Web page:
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Notes on Crampton's Gap and Antietam.

by Wm. B. Franklin, Major-General, U. S. V.

Cavalry skirmishers.

Between the 2d and 6th of September, the Sixth Corps remained in camp near Alexandria and collected horses and transportation for ammunition and provisions, which were gradually disembarked. On the latter date it marched to Tenallytown, beyond Georgetown, D. C., crossing the Potomac by the Long Bridge, and beginning the Maryland campaign. Its daily marches thereafter, to the date of the battle of Antietam, were regulated by orders from General McClellan, who, in turn, was in direct communication with Washington. It appears from the telegraphic correspondence which was carried on between Halleck and McClellan, that while the latter believed that General Lee's object was the invasion of Pennsylvania, the former could not divest himself of the notion that Lee was about to play the Union army some slippery trick by turning its left, getting between it and Washington and Baltimore, and then taking each city by a coup-de-main.

The following are extracts from some of General Halleck's dispatches:

Sept. 9.--“. . . I think we must be very cautious about stripping too much the forts on the Virginia side. It may be the enemy's object to draw off the mass of our forces, and then attempt to attack from the Virginia side of the Potomac.”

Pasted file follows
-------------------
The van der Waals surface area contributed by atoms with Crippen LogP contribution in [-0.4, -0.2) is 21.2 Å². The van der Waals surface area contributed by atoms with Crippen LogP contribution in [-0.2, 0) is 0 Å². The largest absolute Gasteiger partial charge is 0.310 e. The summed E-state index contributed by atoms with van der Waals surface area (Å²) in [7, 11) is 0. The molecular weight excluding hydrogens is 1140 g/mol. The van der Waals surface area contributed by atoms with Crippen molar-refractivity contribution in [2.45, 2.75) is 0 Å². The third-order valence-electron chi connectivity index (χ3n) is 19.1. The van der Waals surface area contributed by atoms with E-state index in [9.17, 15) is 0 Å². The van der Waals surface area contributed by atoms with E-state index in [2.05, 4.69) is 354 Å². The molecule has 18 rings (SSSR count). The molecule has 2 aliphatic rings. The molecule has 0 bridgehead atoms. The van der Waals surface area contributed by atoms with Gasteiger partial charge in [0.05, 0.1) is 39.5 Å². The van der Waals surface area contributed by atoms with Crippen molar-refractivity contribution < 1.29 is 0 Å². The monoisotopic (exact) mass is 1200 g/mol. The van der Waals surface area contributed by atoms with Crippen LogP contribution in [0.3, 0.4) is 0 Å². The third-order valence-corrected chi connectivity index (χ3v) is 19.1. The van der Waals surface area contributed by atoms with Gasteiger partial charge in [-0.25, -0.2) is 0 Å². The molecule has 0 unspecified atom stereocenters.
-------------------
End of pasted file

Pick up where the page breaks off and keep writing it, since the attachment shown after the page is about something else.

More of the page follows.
Sept. 11.--“I think the main force of the enemy is in your front; more troops can be spared from here.” 1

Sept. 13.--“I am of opinion that the enemy will send a small column toward Pennsylvania, so as to draw your forces in that direction; then suddenly move on Washington with the forces south of the Potomac, and those he may cross over.” [592]

Sept. 14.--“Scouts report a large force still on Virginia side of the Potomac, near Leesburg. If so, I fear you are exposing your left flank, and that the enemy can cross in your rear.”

Sept. 16.--“I fear now more than ever that they [the enemy] will recross at Harper's Ferry, or below, and turn your left, thus cutting you off from Washington. . . .”

On September 12th, Mr. Lincoln telegraphed General McClellan that he believed the enemy was recrossing the Potomac, and said, “Please do not let him get off without being hurt.”